Tuesday, April 01, 2008

On-base 911 = official; off-base 911 = generally not official

In United States v. Day, __ M.J. ___, No. 07-0690/AF (C.A.A.F. Apr. 1, 2008), CAAF holds that for Article 107 purposes, statements made to on-base emergency medical personnel were "official," but statements made to a civilian 911 operator weren't. Judge Baker wrote for a unanimous court.

CAAF construes Article 107 broadly. For example, CAAF emphasizes that "[f]alse official statements are not limited to line of duty statements." Day, slip op. at 7. Applying its broad interpretation of Article 107, CAAF holds that statements are official where "they were made to civilian personnel who were members of the base fire department charged with performing an on-base military function." Id., slip op. at 8.

But Article 107 is not so broad that it reaches Airman Basic Day's false statements made to an off-base 911 operator. CAAF holds: "On this record the evidence is not sufficient for us to conclude that the statements to the 911 operator were official, but this conclusion does not affect the finding of guilt as to the charge and specification." Id. But CAAF adds this caveat: "In theory, statements made to an off-base 911 operator might implicate Article 107, UCMJ, in situations where, among other things, there is a predictable and necessary nexus to on-base persons performing official military functions on behalf of the command." Id., slip op. at 8 n.4.

The Air Force Court's opinion in the case is available here.

5 comments:

No Man said...
This comment has been removed by the author.
No Man said...

Sadly I agree with the JO'C assessment, snore. But, breaking news to follow tomorrow in the area of potential hot, civilian contractor UCMJ action.

No Man said...

Ok, I will leave that comment up, but it was not intended to sound dirty.

Christopher Mathews said...

"... in situations where, among other things, there is a predictable and necessary nexus to on-base persons performing official military functions on behalf of the command ...

So, for an Article 107 violation, we look for a

(1) predictable and
(2) necessary nexus to
(3) on-base persons
(4) performing official
(5) military functions
(6) on behalf of the command

I know most currently-serving JAGs were brought into the military justice system post-Solario, so maybe I'm showing my age ... but am I the only person who sees a multi-part test like this and gets the shivers?

Cloudesley Shovell said...

Military courts have ratified the use of Article 107 as a catch-all to convict "bad" people when a case is otherwise weak or meritless, the same way federal courts have used 18 USC 1001.

One longs for the days when courts actually enforced the rule of lenity. Nowadays they trip over themselves justifying liberal applications of broad interpretations of the statute.

If the government had offered evidence that whether the baby was found face up or face down was at all material to any duty of any medical care provider or emergency responder, I might be a little bit sympathetic to the Court's ruling. Unfortunately, materiality does not appear to be part of the Court's multi-step test.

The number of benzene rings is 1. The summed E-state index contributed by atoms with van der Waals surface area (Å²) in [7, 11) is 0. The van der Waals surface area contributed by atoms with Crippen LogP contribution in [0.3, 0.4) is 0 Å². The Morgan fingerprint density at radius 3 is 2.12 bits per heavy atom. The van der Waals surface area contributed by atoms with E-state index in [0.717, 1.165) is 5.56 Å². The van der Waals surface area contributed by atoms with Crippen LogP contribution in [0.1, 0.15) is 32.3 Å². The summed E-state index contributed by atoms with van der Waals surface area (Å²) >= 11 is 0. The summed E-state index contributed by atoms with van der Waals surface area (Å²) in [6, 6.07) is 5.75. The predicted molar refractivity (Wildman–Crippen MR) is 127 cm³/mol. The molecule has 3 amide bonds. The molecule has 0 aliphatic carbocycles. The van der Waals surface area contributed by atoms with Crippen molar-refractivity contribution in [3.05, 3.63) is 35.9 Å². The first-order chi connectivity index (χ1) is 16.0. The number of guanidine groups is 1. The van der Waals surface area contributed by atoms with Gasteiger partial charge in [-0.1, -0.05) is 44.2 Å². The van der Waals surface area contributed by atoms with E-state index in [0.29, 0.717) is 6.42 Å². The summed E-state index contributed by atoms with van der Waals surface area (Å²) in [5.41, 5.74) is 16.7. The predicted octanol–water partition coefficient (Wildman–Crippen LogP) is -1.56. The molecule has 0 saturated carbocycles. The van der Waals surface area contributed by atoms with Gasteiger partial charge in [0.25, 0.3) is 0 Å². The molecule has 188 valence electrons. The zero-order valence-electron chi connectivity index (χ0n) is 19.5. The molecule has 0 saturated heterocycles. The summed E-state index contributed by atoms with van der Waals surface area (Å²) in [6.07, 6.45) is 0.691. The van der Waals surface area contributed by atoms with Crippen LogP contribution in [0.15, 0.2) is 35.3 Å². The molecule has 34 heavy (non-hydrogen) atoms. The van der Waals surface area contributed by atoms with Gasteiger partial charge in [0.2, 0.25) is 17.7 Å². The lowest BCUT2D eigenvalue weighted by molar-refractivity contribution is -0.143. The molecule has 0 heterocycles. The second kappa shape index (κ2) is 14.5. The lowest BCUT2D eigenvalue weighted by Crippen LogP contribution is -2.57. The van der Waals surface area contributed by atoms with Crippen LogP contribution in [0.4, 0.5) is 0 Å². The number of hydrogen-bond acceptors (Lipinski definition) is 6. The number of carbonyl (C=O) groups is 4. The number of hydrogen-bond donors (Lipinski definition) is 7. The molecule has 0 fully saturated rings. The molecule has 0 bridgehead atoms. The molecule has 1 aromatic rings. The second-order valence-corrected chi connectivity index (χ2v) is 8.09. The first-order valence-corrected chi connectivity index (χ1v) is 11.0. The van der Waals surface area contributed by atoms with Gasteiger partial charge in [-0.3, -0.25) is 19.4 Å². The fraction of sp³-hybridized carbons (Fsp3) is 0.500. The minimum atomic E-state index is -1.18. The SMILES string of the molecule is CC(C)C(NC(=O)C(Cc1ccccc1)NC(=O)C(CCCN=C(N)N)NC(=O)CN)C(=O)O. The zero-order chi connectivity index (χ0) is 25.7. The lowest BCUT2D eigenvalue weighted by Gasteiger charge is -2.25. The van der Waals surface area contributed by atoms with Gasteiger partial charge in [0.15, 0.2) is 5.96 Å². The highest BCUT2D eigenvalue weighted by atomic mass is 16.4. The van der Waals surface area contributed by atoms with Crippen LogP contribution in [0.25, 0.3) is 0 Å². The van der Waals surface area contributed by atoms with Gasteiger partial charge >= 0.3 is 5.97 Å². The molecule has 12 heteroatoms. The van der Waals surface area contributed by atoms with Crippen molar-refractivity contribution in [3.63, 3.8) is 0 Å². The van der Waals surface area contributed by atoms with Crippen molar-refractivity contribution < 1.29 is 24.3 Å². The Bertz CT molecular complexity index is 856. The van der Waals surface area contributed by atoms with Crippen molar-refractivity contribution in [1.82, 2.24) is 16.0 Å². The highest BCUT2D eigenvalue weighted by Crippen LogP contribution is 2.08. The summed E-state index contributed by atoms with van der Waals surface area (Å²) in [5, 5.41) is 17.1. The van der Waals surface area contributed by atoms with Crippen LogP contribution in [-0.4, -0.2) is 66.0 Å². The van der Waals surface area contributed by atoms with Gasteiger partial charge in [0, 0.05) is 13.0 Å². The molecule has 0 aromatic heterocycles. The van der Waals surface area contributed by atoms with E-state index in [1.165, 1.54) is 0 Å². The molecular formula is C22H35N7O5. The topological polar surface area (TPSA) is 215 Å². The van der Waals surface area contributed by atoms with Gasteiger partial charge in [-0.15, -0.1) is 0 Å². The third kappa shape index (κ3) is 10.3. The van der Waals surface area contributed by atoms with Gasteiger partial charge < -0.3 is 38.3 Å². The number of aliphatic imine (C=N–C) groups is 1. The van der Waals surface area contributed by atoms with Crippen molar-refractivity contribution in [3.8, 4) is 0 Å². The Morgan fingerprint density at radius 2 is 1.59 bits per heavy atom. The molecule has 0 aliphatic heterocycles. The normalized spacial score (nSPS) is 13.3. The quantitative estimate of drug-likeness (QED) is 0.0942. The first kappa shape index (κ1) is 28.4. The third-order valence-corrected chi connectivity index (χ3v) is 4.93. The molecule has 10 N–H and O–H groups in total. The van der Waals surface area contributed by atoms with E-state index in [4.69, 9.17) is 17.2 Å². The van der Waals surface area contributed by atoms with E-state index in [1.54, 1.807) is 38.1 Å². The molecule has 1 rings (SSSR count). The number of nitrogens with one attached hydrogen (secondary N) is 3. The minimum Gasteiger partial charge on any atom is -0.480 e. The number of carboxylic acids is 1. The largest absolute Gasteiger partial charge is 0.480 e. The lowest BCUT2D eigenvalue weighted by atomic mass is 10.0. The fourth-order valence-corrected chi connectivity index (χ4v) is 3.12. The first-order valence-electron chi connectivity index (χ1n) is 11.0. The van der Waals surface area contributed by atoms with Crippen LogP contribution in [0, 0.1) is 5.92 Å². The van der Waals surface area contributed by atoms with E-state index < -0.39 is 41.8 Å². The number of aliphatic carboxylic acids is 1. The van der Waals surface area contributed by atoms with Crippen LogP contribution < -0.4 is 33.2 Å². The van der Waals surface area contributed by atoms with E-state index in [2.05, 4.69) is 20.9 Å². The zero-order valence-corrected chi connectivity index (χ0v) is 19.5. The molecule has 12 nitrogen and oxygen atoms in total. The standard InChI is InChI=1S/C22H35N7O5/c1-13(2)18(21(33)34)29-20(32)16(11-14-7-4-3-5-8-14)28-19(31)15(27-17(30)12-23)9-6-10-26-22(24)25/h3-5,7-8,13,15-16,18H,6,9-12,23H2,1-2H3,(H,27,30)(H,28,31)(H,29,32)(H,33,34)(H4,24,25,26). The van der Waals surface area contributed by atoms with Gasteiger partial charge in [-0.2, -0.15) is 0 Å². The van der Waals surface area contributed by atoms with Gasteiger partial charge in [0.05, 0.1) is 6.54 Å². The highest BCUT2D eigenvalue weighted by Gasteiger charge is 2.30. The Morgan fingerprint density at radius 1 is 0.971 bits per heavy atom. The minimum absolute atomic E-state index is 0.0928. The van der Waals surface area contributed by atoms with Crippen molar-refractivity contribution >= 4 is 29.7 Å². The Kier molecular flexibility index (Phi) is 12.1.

Given the incredibly broad scope of Article 107, and its own justifications for criminalizing the statement made to the firefighters, CAAF's exclusion of the statement to the 911 operator makes no sense. The "face down" statement to the firefighters was criminal because "These personnel were providing on-base emergency services pursuant to the commander’s interest in and responsibility for the health and welfare of dependents residing in base housing over which he exercised command responsibility" according to CAAF.

So what about the 911 operator? According to the facts, when someone in base housing calls 911, they get an off-base operator who is able to dispatch the on-base fire department. This 911 operator also gave instructions to appellant over the phone on how to perform CPR. Clearly, the base and the local 911 system cooperate to improve response time to emergencies on base. So, even though the 911 operator is physically located off-base, she is certainly included in the definition of "personnel providing on-base emergency services pursuant to the commander’s interest in and responsibility for the health and welfare of dependents residing in base housing." The ONLY difference is that the 911 operator is off-base, and the firefighters are on-base. Is CAAF saying that if the firefighters who responded had come from off-base, then appellant would not be guilty? Hardly. CAAF's pointless exclusion of the statements to the 911 operator, when those statements are clearly included in the Court's legal test for false official statements, demonstrates how far afield the Court has strayed in interpreting Article 107.

The law would be well-served by returning Article 107 jurisprudence to firmer foundations, together with a healthy application of the rule of lenity.